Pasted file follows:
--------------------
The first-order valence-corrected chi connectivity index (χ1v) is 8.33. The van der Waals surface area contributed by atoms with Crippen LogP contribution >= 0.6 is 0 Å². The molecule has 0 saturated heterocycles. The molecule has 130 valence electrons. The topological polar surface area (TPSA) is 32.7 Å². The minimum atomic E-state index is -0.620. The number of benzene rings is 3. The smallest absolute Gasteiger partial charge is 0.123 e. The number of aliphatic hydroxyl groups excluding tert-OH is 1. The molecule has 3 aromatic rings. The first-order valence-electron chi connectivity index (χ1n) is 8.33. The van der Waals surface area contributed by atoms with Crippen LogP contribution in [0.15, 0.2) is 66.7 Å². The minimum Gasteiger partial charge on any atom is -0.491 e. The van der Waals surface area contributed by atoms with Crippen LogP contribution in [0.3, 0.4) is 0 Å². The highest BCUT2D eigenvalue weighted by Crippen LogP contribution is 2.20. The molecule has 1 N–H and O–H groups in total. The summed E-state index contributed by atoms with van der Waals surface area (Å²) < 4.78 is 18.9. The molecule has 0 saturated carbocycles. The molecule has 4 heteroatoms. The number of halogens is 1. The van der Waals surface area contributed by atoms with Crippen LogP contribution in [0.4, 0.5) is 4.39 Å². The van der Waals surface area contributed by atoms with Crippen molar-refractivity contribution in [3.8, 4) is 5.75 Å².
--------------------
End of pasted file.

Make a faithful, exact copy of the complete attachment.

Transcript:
The first-order valence-corrected chi connectivity index (χ1v) is 8.33. The van der Waals surface area contributed by atoms with Crippen LogP contribution >= 0.6 is 0 Å². The molecule has 0 saturated heterocycles. The molecule has 130 valence electrons. The topological polar surface area (TPSA) is 32.7 Å². The minimum atomic E-state index is -0.620. The number of benzene rings is 3. The smallest absolute Gasteiger partial charge is 0.123 e. The number of aliphatic hydroxyl groups excluding tert-OH is 1. The molecule has 3 aromatic rings. The first-order valence-electron chi connectivity index (χ1n) is 8.33. The van der Waals surface area contributed by atoms with Crippen LogP contribution in [0.15, 0.2) is 66.7 Å². The minimum Gasteiger partial charge on any atom is -0.491 e. The van der Waals surface area contributed by atoms with Crippen LogP contribution in [0.3, 0.4) is 0 Å². The highest BCUT2D eigenvalue weighted by Crippen LogP contribution is 2.20. The molecule has 1 N–H and O–H groups in total. The summed E-state index contributed by atoms with van der Waals surface area (Å²) < 4.78 is 18.9. The molecule has 0 saturated carbocycles. The molecule has 4 heteroatoms. The number of halogens is 1. The van der Waals surface area contributed by atoms with Crippen LogP contribution in [0.4, 0.5) is 4.39 Å². The van der Waals surface area contributed by atoms with Crippen molar-refractivity contribution in [3.8, 4) is 5.75 Å².